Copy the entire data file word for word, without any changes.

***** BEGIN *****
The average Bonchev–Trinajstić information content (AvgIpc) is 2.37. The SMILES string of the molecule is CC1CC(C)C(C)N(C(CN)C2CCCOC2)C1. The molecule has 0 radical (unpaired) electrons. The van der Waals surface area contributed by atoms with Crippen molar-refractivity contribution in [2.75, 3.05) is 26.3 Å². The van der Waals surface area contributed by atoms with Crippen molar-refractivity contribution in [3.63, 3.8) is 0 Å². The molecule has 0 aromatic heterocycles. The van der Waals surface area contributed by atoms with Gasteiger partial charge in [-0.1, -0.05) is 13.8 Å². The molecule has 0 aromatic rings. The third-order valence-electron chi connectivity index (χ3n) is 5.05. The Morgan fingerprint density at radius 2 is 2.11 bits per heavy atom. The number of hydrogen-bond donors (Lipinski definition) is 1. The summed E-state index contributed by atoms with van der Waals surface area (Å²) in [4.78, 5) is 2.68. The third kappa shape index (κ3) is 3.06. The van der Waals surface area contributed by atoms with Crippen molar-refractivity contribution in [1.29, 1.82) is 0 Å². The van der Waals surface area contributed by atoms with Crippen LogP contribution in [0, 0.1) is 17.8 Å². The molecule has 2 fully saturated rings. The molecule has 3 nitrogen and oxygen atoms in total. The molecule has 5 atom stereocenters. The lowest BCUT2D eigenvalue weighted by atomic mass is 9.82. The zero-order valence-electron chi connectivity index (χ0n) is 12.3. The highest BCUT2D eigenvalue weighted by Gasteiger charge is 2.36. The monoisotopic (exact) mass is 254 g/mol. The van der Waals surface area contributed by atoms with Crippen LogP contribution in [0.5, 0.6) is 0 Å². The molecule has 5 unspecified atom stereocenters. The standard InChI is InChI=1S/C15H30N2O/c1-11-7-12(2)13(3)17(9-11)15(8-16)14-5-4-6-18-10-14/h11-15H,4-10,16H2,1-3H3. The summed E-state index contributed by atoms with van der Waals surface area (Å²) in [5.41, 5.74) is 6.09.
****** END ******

The average Bonchev–Trinajstić information content (AvgIpc) is 2.37. The SMILES string of the molecule is CC1CC(C)C(C)N(C(CN)C2CCCOC2)C1. The molecule has 0 radical (unpaired) electrons. The van der Waals surface area contributed by atoms with Crippen molar-refractivity contribution in [2.75, 3.05) is 26.3 Å². The van der Waals surface area contributed by atoms with Crippen molar-refractivity contribution in [3.63, 3.8) is 0 Å². The molecule has 0 aromatic heterocycles. The van der Waals surface area contributed by atoms with Gasteiger partial charge in [-0.1, -0.05) is 13.8 Å². The molecule has 0 aromatic rings. The third-order valence-electron chi connectivity index (χ3n) is 5.05. The Morgan fingerprint density at radius 2 is 2.11 bits per heavy atom. The number of hydrogen-bond donors (Lipinski definition) is 1. The summed E-state index contributed by atoms with van der Waals surface area (Å²) in [4.78, 5) is 2.68. The third kappa shape index (κ3) is 3.06. The van der Waals surface area contributed by atoms with Crippen molar-refractivity contribution in [1.29, 1.82) is 0 Å². The van der Waals surface area contributed by atoms with Crippen LogP contribution in [0, 0.1) is 17.8 Å². The molecule has 2 fully saturated rings. The molecule has 3 nitrogen and oxygen atoms in total. The molecule has 5 atom stereocenters. The lowest BCUT2D eigenvalue weighted by atomic mass is 9.82. The zero-order valence-electron chi connectivity index (χ0n) is 12.3. The highest BCUT2D eigenvalue weighted by Gasteiger charge is 2.36. The monoisotopic (exact) mass is 254 g/mol. The van der Waals surface area contributed by atoms with Crippen LogP contribution in [0.5, 0.6) is 0 Å². The molecule has 5 unspecified atom stereocenters. The standard InChI is InChI=1S/C15H30N2O/c1-11-7-12(2)13(3)17(9-11)15(8-16)14-5-4-6-18-10-14/h11-15H,4-10,16H2,1-3H3. The summed E-state index contributed by atoms with van der Waals surface area (Å²) in [5.41, 5.74) is 6.09.